Now that we are back in school in person full time, he is wearing a mask all day long. And guess what? It doesn’t bother him. When we venture out of the house, he puts his mask on while we are still in the car, driving to our destination. At his annual pediatrician’s appointment, she wanted to look in his mouth and asked him to remove his mask quickly. “Will I get the virus if I do?” he asked sincerely.

With the news that the COVID-19 vaccine has been approved for use on children 5-11 years old, you’d think we’d all be running to get in line. But, I’m not running. Or even fast walking. I’m meandering at a leisurely pace…using the time it takes me to get there gather up as much information as I can.

I should be thrilled! A vaccine! To help prevent COVID! So why am I hesitating? For starters, I am 100% fine doing something to myself, however, when it comes to my child, that’s a different story. What if he has an adverse reaction? Why wasn’t the test group larger? Do they know enough about the effects of the vaccine on the Littles?

Also – but not as important – is Little Mister’s fear of needles and the self-induced anxiety he gives himself whenever he thinks he needs a shot. Someday I’ll tell you about getting the flu shot this year…

A mom friend to whom I was telling about my hesitation, shared this article with me, which is basically the 5-11 COVID-19 Vaccine Guide for Dummies. And I appreciate this non-scientific explanation of what is going on with the vaccine and the young test groups.

Giving the COVID-19 Vaccine to young children is such a personal decision. I’m not sure what the availability of the vaccine will do for the mask mandate in school – will it be removed? Because if the answer is yes, that would definitely sway my decision. Because as much as I want to believe first graders are awesome about mask wearing – and they are pretty good – I know little kids can’t help but be on top of each other…and the few times I’ve been in the school I’ve seen mediocre mask wearing at best by lots of the kids.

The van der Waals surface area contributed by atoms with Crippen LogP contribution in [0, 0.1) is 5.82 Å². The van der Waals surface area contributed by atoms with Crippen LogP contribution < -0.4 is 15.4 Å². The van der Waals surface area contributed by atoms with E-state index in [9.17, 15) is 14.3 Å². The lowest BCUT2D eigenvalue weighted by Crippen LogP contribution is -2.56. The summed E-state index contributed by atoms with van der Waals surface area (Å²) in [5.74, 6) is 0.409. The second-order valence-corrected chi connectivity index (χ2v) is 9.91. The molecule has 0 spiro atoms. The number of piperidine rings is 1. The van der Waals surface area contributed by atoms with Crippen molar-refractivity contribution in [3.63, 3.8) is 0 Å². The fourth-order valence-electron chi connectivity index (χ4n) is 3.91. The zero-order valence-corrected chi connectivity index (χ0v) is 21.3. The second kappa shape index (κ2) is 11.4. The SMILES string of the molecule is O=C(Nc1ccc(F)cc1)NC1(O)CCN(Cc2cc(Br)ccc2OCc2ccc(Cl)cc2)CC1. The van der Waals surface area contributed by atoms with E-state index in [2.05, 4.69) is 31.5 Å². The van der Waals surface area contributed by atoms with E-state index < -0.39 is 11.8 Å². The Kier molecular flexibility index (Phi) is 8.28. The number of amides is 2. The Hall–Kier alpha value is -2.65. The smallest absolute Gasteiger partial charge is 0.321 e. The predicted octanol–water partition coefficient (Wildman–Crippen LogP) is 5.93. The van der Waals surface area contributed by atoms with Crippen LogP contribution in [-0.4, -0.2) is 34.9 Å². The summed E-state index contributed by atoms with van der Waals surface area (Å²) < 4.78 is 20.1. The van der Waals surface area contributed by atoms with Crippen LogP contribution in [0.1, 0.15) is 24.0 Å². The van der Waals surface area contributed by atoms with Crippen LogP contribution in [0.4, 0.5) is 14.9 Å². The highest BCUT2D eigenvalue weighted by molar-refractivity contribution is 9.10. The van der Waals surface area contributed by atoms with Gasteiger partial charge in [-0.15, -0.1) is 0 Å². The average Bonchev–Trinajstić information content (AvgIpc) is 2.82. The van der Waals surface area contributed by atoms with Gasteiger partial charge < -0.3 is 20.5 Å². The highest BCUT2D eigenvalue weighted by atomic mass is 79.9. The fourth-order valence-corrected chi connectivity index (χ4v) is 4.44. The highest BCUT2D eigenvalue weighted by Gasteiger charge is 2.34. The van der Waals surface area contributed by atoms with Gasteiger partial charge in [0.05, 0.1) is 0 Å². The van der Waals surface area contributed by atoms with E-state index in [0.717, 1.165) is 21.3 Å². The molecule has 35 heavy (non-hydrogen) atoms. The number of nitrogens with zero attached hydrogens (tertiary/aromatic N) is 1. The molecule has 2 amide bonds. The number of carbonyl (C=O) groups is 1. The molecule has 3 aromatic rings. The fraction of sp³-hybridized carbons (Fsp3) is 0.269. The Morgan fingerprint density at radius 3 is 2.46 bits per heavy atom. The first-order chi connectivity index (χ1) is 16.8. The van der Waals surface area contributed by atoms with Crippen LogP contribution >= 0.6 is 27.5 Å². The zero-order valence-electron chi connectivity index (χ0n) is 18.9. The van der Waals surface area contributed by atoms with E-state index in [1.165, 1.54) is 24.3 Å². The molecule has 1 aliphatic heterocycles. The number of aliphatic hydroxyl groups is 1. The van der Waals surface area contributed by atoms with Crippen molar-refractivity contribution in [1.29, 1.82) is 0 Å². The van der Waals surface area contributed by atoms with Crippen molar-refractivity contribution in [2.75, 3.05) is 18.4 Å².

I have booked Little Mister an appointment for his first vaccine. We have a few weeks to think it over and make a final decision. If we do it, he’ll be fully vaccinated by Christmas. And a COVID-free holiday sounds amazing!

Life, Pandemic, parenting, sleep, Type A

I Don’t Come with an “Off” Button

My social feeds are filled with blog posts and articles about how totally over everything Moms are. And I’m a sucker and I read every one of them, finding myself nodding along and whispering “Ohmygod yes!” I prefer the articles that do not Dad/Partner bash. In our house Mr. KK and I share most of the duties, however, I’m still exhausted; not because he’s not doing his share, but because he is not even aware of the running to-do list in my head. Because for all the wonderful things Mr. KK is, a mind reader he is not.

This exhaustion is both mental and emotional. I’m tired of being prepared. I’m tired of mentally trying to predict our family’s needs before they even have them. I’m fatigued from trying to “get ahead” for busy days and holidays.

Momming is hard.

I don’t want this to be taken that it’s just “Moms” who are like this because that’s sexist and leaves out too many modern-day households. It’s a personality trait, that this Mom (unfortunately) happens to have.

It’s not you, it’s 100% me.

What It’s Like Having Your Brain “On” All the Time

A typical day for me looks like this:

5:00am: Naturally wake up, no matter how many hours of sleep I’ve gotten.
5:01am: Start my morning routine: Check all 4 email accounts, delete junk, flag ones to address later; Scroll through social feeds to see what “news” broke overnight, see what dogs need a home (not that we’re looking) and vicariously live through friends who had an exciting night out. Check calendar of meetings for the day.